At the height of “Freddy Mania”, actor Robert England capitalised on his widespread fame among the mainstream horror scene by trying his hand at directing. Offer a unique premise, 976-EVIL, is a late-night fantasy-horror centred around satanic “horror-scope” hotline, which when dialled, has a very transformative effect on the curious callers. Now the land-line classic is out now on Blu-ray from Eureka Entertainment.
Stephen Geoffreys (Fright Night) stars as the film’s introverted protagonist, Hoax, who lives with his religious zealot of a mother, Lucy (Sandy Dennis) and his ‘too-cool-for-school’ cousin, Spike (Patrick O’Bryan). Often the subject of bullying and ridicule, Hoax turns to the ominous-sounding hotline in hopes to improve his constant misfortune, but it comes with grave results.
Imagine a feature-length dream sequence plucked right out of A Nightmare on Elm Street, specifically one of the later sequels; that’s basically 976-EVIL. Viewers are thrown into a world which appears relatively normal, but there’s something just not right, something that one can barely put their finger one. There’s a very seedy quality to the film overall, that really hones in on that after midnight quality of wandering through TV channels, only to stumble on a movie of this perfect kind of weirdness. However, in terms of story and characters, it’s not very realised; it almost seems to be made on the fly in that regard. While it’s clear Stephen Geoffreys is the star, there is an indecisiveness about who’s actually leading viewers through the picture, Hoax or Spike? Then we have two supporting players, a teacher and an investigator, both looking into the strange goings-on, who appear so infrequently, their contribution to the story seems insignificant. Geoffreys, who turned down Fright Night 2 for this leading role, fits the oddball character of Hoax well due to the actor’ natural peculiarity. Although, he has the most unflattering haircut, which poorly hides his pre-mature balding. Patrick O’Bryan as Spike is a little bland as the ‘Kevin Dillion’ knock-off, but carries the latter half of the film as the de facto hero; while Sandy Dennis brings her own special brand of crazy, which heightens the film’s nonsensical element.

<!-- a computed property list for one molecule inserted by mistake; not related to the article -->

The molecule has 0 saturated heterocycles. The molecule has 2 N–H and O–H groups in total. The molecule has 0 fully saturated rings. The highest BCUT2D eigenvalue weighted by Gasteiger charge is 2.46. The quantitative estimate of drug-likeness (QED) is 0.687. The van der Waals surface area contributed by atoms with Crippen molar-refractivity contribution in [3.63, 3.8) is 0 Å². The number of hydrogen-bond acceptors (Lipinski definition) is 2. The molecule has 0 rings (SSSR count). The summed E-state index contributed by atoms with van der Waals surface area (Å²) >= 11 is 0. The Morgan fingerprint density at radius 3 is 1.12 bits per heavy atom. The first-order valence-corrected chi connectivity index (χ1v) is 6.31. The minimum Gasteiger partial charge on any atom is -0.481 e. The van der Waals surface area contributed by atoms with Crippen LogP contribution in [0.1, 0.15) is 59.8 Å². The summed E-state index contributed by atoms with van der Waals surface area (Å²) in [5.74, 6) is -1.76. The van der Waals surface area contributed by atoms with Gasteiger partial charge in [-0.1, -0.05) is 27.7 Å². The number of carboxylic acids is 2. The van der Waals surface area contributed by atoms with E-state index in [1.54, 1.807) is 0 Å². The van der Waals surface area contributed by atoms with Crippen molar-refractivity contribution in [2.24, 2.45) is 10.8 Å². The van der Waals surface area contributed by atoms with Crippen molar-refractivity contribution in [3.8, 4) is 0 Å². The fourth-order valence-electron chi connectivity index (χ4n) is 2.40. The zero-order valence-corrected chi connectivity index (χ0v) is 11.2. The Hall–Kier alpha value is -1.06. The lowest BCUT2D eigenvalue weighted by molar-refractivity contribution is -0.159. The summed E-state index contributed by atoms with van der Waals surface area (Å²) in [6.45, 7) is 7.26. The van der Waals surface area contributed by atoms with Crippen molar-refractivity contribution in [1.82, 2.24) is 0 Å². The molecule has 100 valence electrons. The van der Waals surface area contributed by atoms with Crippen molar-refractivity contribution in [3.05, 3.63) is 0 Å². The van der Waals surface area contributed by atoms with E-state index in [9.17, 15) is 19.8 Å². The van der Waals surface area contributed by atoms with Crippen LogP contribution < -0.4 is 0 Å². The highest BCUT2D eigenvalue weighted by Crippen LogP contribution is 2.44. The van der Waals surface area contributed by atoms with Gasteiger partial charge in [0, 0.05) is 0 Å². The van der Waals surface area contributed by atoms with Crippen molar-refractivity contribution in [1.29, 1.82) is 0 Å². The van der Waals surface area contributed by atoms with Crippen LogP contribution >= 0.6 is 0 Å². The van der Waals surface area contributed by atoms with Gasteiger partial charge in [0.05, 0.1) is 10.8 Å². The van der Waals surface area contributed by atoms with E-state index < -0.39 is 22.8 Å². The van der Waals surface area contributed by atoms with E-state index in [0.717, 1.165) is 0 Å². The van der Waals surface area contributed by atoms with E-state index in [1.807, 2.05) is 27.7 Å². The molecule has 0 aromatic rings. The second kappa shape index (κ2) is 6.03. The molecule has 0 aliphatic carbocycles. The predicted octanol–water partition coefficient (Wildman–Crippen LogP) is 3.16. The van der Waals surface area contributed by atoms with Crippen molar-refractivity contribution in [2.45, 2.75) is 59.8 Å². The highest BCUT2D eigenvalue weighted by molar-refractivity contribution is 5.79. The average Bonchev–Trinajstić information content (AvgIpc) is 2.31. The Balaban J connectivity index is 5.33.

VIDEO AND AUDIO
Despite not having the same stature as other horror classics from the 1980s, 976-Evil comes to Blu-ray more out of necessity for collectors and fans via a 1080p presentation that’s slightly on the softer side of HD. Although, I should point out that it’s more in contrast to releases that push the visual limits of the format. Colours are a little pale and washed out, although some show up better than others, particularly during scenes which contain special effects. The 1.85:1 image itself is a little dark, but most of the film does take place at night so I can’t be too picky. Sound on the other hand is very robust in DTS-HD MA 5.1, which offers a very immersive experience, working in well with the film’s dream-like atmosphere, and the optional LPCM 2.0 offers solid volume and clarity. English subtitles are also available.
- Limited Edition O-Card slipcase (2000 copies)
- Audio commentary with director Robert Englund and set decorator Nancy Booth Englund
- 976-EVIL: home video version (105 mins, SD): An extended version of the film from its original home video release on VHS
- New interview with special make-up effects artist Howard Berger (The Walking Dead)
- New interview with special effects technician Kevin Yagher (Nightmare on Elm Street)
- New interview with producer Lisa M. Hansen
- Limited Edition collector’s booklet featuring new writing by Craig Ian Mann (2000 copies)
I really dig the artwork on both the slip and the standard case; not deviating too far from the retro VHS style while creating two distinctive covers. In addition to the feature presentation, the additional cut of the film is a nice supplement for home video purists. Robert England’s commentary with Nancy Booth, along with the three new interviews acquired by Eureka for this Blu-ray, set this edition well apart from previous releases and provide insight into the making-of creative process.
976-EVIL is kind of all over the place, but it’s truly a product of its time. Robert Englund’s involvement, Kevin Yagher’s make-up effects, and the film’s production under New Line Cinema ties it firmly to ‘Elm Street Universe’, especially since it has the same look and feel.
(1988, director: Robert Englund)
direct blu-ray screen captures